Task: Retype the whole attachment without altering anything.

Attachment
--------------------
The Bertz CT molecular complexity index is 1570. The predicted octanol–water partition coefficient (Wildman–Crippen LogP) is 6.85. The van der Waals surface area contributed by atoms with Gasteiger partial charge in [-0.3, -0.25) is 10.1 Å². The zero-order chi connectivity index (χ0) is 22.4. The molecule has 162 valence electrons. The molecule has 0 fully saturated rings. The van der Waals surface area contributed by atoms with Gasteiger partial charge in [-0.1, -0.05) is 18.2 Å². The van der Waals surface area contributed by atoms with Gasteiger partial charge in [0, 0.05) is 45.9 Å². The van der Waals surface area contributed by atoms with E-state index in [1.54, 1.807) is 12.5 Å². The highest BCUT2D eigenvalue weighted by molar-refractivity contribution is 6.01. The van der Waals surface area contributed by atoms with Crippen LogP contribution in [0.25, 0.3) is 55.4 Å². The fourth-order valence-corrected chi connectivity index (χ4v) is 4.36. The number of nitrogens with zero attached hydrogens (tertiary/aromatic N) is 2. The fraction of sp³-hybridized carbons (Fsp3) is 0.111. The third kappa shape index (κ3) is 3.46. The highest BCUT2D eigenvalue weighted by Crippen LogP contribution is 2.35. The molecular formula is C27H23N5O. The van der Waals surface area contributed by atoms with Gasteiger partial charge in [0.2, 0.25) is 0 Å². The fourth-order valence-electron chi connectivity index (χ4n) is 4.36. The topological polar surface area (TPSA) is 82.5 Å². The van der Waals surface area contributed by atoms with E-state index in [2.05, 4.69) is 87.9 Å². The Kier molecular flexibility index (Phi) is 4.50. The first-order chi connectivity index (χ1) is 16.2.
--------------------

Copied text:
The Bertz CT molecular complexity index is 1570. The predicted octanol–water partition coefficient (Wildman–Crippen LogP) is 6.85. The van der Waals surface area contributed by atoms with Gasteiger partial charge in [-0.3, -0.25) is 10.1 Å². The zero-order chi connectivity index (χ0) is 22.4. The molecule has 162 valence electrons. The molecule has 0 fully saturated rings. The van der Waals surface area contributed by atoms with Gasteiger partial charge in [-0.1, -0.05) is 18.2 Å². The van der Waals surface area contributed by atoms with Gasteiger partial charge in [0, 0.05) is 45.9 Å². The van der Waals surface area contributed by atoms with E-state index in [1.54, 1.807) is 12.5 Å². The highest BCUT2D eigenvalue weighted by molar-refractivity contribution is 6.01. The van der Waals surface area contributed by atoms with Crippen LogP contribution in [0.25, 0.3) is 55.4 Å². The fourth-order valence-corrected chi connectivity index (χ4v) is 4.36. The number of nitrogens with zero attached hydrogens (tertiary/aromatic N) is 2. The fraction of sp³-hybridized carbons (Fsp3) is 0.111. The third kappa shape index (κ3) is 3.46. The highest BCUT2D eigenvalue weighted by Crippen LogP contribution is 2.35. The molecular formula is C27H23N5O. The van der Waals surface area contributed by atoms with Gasteiger partial charge in [0.2, 0.25) is 0 Å². The fourth-order valence-electron chi connectivity index (χ4n) is 4.36. The topological polar surface area (TPSA) is 82.5 Å². The van der Waals surface area contributed by atoms with E-state index in [2.05, 4.69) is 87.9 Å². The Kier molecular flexibility index (Phi) is 4.50. The first-order chi connectivity index (χ1) is 16.2.